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Extreme rainfall triggered the 2018 rift eruption at Kīlauea Volcano

An Author Correction to this article was published on 22 May 2020

This article has been updated

Abstract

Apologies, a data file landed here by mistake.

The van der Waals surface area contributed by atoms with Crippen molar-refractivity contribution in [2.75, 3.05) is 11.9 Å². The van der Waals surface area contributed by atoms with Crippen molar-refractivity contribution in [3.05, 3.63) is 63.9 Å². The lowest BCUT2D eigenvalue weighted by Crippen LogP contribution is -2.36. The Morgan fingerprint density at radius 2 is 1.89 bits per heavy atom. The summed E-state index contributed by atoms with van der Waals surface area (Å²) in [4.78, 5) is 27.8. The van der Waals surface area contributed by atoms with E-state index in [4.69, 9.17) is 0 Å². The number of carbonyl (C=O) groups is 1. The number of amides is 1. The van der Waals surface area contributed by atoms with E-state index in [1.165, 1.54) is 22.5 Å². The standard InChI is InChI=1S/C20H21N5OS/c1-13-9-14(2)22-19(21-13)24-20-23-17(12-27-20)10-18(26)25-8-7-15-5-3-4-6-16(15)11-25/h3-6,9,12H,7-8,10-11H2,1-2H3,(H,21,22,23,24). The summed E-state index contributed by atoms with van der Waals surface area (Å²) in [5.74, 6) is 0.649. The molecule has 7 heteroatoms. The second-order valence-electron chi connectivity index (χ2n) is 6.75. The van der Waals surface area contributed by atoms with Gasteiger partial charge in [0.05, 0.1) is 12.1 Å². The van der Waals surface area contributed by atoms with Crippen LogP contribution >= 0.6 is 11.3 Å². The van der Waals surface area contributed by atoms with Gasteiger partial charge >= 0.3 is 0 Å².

The May 2018 rift intrusion and eruption of Kīlauea Volcano, Hawai‘i, represented one of its most extraordinary eruptive sequences in at least 200 years, yet the trigger mechanism remains elusive1. The event was preceded by several months of anomalously high precipitation. It has been proposed that rainfall can modulate shallow volcanic activity2,3, but it remains unknown whether it can have impacts at the greater depths associated with magma transport. Here we show that immediately before and during the eruption, infiltration of rainfall into Kīlauea Volcano’s subsurface increased pore pressure at depths of 1 to 3 kilometres by 0.1 to 1 kilopascals, to its highest pressure in almost 50 years. We propose that weakening and mechanical failure of the edifice was driven by changes in pore pressure within the rift zone, prompting opportunistic dyke intrusion and ultimately facilitating the eruption. A precipitation-induced eruption trigger is consistent with the lack of substantial precursory summit inflation, showing that this intrusion—unlike others—was not caused by the forceful intrusion of new magma into the rift zone. Moreover, statistical analysis of historic eruption occurrence suggests that rainfall patterns contribute substantially to the timing and frequency of Kīlauea’s eruptions and intrusions. Thus, volcanic activity can be modulated by extreme rainfall triggering edifice rock failure—a factor that should be considered when assessing volcanic hazards. Notably, the increasingly extreme weather patterns associated with ongoing anthropogenic climate change could increase the potential for rainfall-triggered volcanic phenomena worldwide.